Their goals are unknown, so it's not anyone's place to assume. However, the traditional hacker motive has been to discover how a (often closed) system works, figure out if there are any defects, and share the information gained with other hackers and the public. Hackers of all walks (including and perhaps especially open source developers) have a natural distaste for technology whose details are intentionally hidden from them.
You watch too many movies. Finding an exploit in something is exciting, and equally exciting is reporting your findings to others and making a name for yourself.
Also, your bit about how hackers have a "distaste for hidden details" is BS: why the heck would they care? Are they righteous do-gooders in the unending quest for truth? Closed, proprietary, systems are usually secretive because they know they've got something to hide. That's the only reason hackers focus so much on them--not because they have a moral imperative to seek the truth, but because they know that's where the juiciest exploits are.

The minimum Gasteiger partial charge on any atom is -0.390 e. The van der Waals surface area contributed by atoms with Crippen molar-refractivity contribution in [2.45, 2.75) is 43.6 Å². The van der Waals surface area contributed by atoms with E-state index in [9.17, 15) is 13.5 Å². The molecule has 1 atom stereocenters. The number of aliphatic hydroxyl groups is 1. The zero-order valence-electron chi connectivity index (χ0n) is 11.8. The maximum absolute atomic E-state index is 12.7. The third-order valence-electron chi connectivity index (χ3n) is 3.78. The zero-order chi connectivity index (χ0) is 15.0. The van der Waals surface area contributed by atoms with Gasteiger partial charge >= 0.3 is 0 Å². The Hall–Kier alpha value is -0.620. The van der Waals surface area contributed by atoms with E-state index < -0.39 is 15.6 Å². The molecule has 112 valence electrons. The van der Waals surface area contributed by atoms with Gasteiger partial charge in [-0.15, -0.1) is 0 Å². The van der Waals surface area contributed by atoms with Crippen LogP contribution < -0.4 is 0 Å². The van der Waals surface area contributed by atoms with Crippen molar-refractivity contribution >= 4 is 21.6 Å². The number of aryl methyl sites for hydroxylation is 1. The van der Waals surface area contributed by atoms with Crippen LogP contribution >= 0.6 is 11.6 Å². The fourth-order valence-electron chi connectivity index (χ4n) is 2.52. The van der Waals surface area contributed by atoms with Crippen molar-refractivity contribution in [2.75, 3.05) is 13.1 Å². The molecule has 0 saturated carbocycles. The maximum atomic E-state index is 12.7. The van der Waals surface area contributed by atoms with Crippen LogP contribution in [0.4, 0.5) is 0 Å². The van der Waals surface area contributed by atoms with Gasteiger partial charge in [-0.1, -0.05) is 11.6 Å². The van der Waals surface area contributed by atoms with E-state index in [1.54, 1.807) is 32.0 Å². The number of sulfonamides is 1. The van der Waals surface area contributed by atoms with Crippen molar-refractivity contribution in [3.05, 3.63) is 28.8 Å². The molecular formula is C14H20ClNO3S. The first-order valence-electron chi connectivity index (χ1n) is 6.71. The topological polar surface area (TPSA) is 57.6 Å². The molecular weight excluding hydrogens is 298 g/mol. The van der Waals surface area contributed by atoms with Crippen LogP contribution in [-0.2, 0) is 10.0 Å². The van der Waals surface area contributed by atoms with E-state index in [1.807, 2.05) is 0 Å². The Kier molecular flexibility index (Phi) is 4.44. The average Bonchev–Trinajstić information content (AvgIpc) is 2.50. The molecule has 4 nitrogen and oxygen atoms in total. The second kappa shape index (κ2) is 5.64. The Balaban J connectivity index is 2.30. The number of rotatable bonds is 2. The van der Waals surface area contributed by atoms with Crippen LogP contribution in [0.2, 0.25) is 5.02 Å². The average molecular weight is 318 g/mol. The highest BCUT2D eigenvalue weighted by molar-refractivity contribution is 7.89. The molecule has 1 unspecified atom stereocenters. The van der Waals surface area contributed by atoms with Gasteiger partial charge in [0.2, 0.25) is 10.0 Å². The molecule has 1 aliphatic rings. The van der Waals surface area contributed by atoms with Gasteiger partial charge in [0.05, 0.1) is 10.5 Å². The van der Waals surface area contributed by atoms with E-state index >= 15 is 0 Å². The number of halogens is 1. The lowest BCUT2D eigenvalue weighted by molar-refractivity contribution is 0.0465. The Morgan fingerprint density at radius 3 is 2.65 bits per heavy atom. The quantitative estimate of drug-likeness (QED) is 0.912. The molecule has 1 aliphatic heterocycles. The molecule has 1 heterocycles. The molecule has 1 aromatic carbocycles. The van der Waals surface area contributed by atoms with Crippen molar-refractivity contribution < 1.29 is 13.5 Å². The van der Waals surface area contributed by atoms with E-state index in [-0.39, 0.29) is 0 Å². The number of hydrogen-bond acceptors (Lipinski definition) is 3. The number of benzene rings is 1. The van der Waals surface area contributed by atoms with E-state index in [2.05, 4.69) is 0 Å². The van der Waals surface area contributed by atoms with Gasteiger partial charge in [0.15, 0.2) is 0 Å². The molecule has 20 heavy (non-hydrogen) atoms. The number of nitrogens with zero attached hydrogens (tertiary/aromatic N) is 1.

Hackers end up being great for society in that they hack for fun recognition and not for a more evil purpose. Through their own self-interest they end up being a positive force. I would much rather have someone like Kevin Mitnick hack the pentagon before China does. That's not to say I respect why he does it.